Extract from “Outline map of New York Harbor & vicinity : showing main tidal flow, sewer outlets, shellfish beds & analysis points.”, New York Bay Pollution Commission, 1905. From New York Public Library.
Beneath our cities lies vast, labyrinthine sewer systems. These have been key infrastructures allowing our cities to grow larger, grow more densely, and stay healthy. Yet, save for passing interests in Urban Exploration (UrbEx), we barely think of them as ‘beautifully designed systems’. In their time, the original sewer systems were critical long term projects that greatly bettered cities and the societies they supported.
In some ways what the Labs has been working on over the past few years has been a similar infrastructure and engineering project which will hopefully be transformative and enabling for our institution as a whole. As SFMOMA’s recent post, which included an interview with Labs’ Head of Engineering, Aaron Cope, makes clear, our API and the collection site that it is built upon, is a carrier for a new type of institutional philosophy.
Underneath all our new shiny digital experiences – the Pen, the Immersion Room, and other digital experiences – as well as the refreshed ‘services layer’ of ticketing, Pen checkouts, and object label management, lies our API. There’s no readymade headline or Webby award awaiting a beautifully designed API – and probably there shouldn’t be. These things should just work and provide the benefit to their hosts that they promised.
So why would a museum burden itself with making an API to underpin all its interactive experiences – not just online but in-gallery too?
Its about sustainability. Sustainability of content, sustainability of the experiences themselves, and also, importantly, a sustainability of ‘process’. A new process whereby ideas can be tested and prototyped as ‘actual things’ written in code. In short, as Larry Wall said its about making “easy things easy and hard things possible”.
The overhead it creates in the short term is more than made up for in future savings. Where it might be prudent to take short cuts and create a separate database here, a black box content library there, the fallout would be unchanging future experiences unable to be expanded upon, or, critically, rebuilt and redesigned by internal staff.
Back at my former museum, then Powerhouse web manager Luke Dearnley, wrote an important paper on the reasons to make your API central to your museum back in 2011. There the API was used internally to do everything relating to the collection online but it only had minor impact on the exhibition floor. Now at Cooper Hewitt the API and exhibition galleries are tightly intertwined. As a result there’s a definite ‘API tax’ that is being imposed on our exhibition media partners – Local Projects and Tellart especially – but we believe it is worth it.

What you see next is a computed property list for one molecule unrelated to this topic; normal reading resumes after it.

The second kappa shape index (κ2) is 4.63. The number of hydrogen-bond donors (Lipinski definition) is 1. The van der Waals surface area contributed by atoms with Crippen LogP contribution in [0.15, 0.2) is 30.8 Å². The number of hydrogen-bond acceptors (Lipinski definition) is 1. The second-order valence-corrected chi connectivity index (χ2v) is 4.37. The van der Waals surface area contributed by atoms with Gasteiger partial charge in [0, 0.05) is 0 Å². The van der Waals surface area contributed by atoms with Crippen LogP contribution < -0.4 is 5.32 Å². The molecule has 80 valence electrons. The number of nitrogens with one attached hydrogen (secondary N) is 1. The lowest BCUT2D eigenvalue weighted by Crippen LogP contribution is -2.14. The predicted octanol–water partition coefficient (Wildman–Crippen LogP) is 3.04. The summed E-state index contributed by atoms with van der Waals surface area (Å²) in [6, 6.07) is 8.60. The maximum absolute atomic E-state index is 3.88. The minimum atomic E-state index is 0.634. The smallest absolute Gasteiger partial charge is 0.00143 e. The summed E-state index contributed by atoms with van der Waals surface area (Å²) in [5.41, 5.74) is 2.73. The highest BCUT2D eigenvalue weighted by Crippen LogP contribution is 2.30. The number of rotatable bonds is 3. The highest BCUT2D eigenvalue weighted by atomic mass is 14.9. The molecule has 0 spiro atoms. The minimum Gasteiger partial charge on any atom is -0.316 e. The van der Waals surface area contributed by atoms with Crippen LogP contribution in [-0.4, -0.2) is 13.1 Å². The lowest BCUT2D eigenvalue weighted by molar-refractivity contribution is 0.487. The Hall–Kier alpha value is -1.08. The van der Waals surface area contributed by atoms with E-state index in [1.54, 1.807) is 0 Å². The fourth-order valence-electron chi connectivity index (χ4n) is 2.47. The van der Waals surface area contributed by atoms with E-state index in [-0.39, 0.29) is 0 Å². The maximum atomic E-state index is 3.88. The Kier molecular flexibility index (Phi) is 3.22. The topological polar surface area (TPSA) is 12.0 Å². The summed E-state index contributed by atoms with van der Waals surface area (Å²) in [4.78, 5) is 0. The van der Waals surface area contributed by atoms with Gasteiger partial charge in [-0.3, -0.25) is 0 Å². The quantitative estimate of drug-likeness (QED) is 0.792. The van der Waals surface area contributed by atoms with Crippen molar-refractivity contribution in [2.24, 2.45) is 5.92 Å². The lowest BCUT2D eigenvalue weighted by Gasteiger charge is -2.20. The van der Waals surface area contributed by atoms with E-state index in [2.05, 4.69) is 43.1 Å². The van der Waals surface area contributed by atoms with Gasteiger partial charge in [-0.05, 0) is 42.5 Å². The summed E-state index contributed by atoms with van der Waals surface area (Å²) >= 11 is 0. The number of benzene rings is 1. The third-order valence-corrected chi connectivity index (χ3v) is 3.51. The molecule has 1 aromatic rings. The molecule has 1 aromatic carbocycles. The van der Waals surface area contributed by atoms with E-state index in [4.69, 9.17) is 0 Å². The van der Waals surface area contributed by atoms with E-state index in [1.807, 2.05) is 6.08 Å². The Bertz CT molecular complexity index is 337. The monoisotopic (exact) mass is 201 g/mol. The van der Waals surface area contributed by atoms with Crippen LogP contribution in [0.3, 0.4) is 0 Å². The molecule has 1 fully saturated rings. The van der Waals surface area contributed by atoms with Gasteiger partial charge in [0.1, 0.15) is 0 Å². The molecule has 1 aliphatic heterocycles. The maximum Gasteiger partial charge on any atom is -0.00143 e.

So here’s a very high level view of ‘the stack’ drawn by Labs’ Media Technologist, Katie.
At the bottom of the pyramid are the two ‘sources of truth’. Firstly, the collection management system into which is fed curatorial knowledge, provenance research, object labels and interpretation, public locations of objects in the galleries, and all the digitised media associated with objects, donors and people associated with the collection. There’s also now the other fundamental element – visitor data. Stored securely, Tessitura operates as a ticketing system for the museum and in the case of the API operates as an identity-provider where needed to allow for personalisation.
The next layer up is the API which operates as a transport between the web and both the collection and Tessitura. It also enables a set of other functions – data cleanup and programmatic enhancement.
Most regular readers have already seen the API – apart from TMS, the Collection Management System, it is the oldest piece of the pyramid. It went live shortly after the first iteration of the new collections website in 2012. But since then it has been growing with new methods added regularly. It now contains not only methods for collection access but also user authentication and account structures, and anonymised event logs. The latter of these opens up all manner of data visualization opportunities for artists and researchers down the track.
In the web layer there is the public website but also for internal museum users there are small web applications. These are built upon the API to assist with object label generation, metadata enhancement, and reporting, and there’s even an aptly-named ‘holodeck’ for simulating all manner of Pen behaviours in the galleries.
Above this are the two public-facing gallery layers. The application and interfaces designed and built on top of the API by Local Projects, the Pen’s ecosystem of hardware registration devices designed by Tellart, and then the Pen itself which operates as a simple user interface in its own right.
What is exciting is that all the API functionality that has been exposed to Local Projects and Tellart to build our visitor experience can also progressively be opened up to others to build upon.
Late last year students in the Interaction Design class at NYU’s ITP program spent their semester building a range of weird and wonderful applications, games and websites on top of the basic API. That same class (and the interested public in general) will have access to far more powerful functionality and features once Cooper Hewitt opens in December.
The API is here for you to use.